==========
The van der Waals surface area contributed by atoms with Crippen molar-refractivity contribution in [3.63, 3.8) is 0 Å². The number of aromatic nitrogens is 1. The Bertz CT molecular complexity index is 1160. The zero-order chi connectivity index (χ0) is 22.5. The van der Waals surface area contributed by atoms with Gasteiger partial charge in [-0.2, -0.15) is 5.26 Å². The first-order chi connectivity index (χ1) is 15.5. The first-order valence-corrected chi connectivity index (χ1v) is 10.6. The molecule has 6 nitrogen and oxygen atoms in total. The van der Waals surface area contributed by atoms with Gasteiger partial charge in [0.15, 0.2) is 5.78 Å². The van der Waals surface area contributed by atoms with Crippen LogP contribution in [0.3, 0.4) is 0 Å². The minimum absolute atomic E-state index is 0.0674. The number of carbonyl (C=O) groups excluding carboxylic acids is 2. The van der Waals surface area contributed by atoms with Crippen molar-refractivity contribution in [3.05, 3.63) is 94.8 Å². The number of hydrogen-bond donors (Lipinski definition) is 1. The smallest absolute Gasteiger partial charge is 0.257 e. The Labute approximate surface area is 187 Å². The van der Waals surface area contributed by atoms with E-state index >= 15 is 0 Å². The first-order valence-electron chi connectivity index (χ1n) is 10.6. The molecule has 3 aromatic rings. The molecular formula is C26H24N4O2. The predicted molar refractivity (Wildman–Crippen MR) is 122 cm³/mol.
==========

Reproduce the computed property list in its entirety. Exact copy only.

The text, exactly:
The van der Waals surface area contributed by atoms with Crippen molar-refractivity contribution in [3.63, 3.8) is 0 Å². The number of aromatic nitrogens is 1. The Bertz CT molecular complexity index is 1160. The zero-order chi connectivity index (χ0) is 22.5. The van der Waals surface area contributed by atoms with Gasteiger partial charge in [-0.2, -0.15) is 5.26 Å². The first-order chi connectivity index (χ1) is 15.5. The first-order valence-corrected chi connectivity index (χ1v) is 10.6. The molecule has 6 nitrogen and oxygen atoms in total. The van der Waals surface area contributed by atoms with Gasteiger partial charge in [0.15, 0.2) is 5.78 Å². The van der Waals surface area contributed by atoms with Crippen LogP contribution in [0.3, 0.4) is 0 Å². The minimum absolute atomic E-state index is 0.0674. The number of carbonyl (C=O) groups excluding carboxylic acids is 2. The van der Waals surface area contributed by atoms with Crippen molar-refractivity contribution in [3.05, 3.63) is 94.8 Å². The number of hydrogen-bond donors (Lipinski definition) is 1. The smallest absolute Gasteiger partial charge is 0.257 e. The Labute approximate surface area is 187 Å². The van der Waals surface area contributed by atoms with E-state index >= 15 is 0 Å². The first-order valence-electron chi connectivity index (χ1n) is 10.6. The molecule has 3 aromatic rings. The molecular formula is C26H24N4O2. The predicted molar refractivity (Wildman–Crippen MR) is 122 cm³/mol.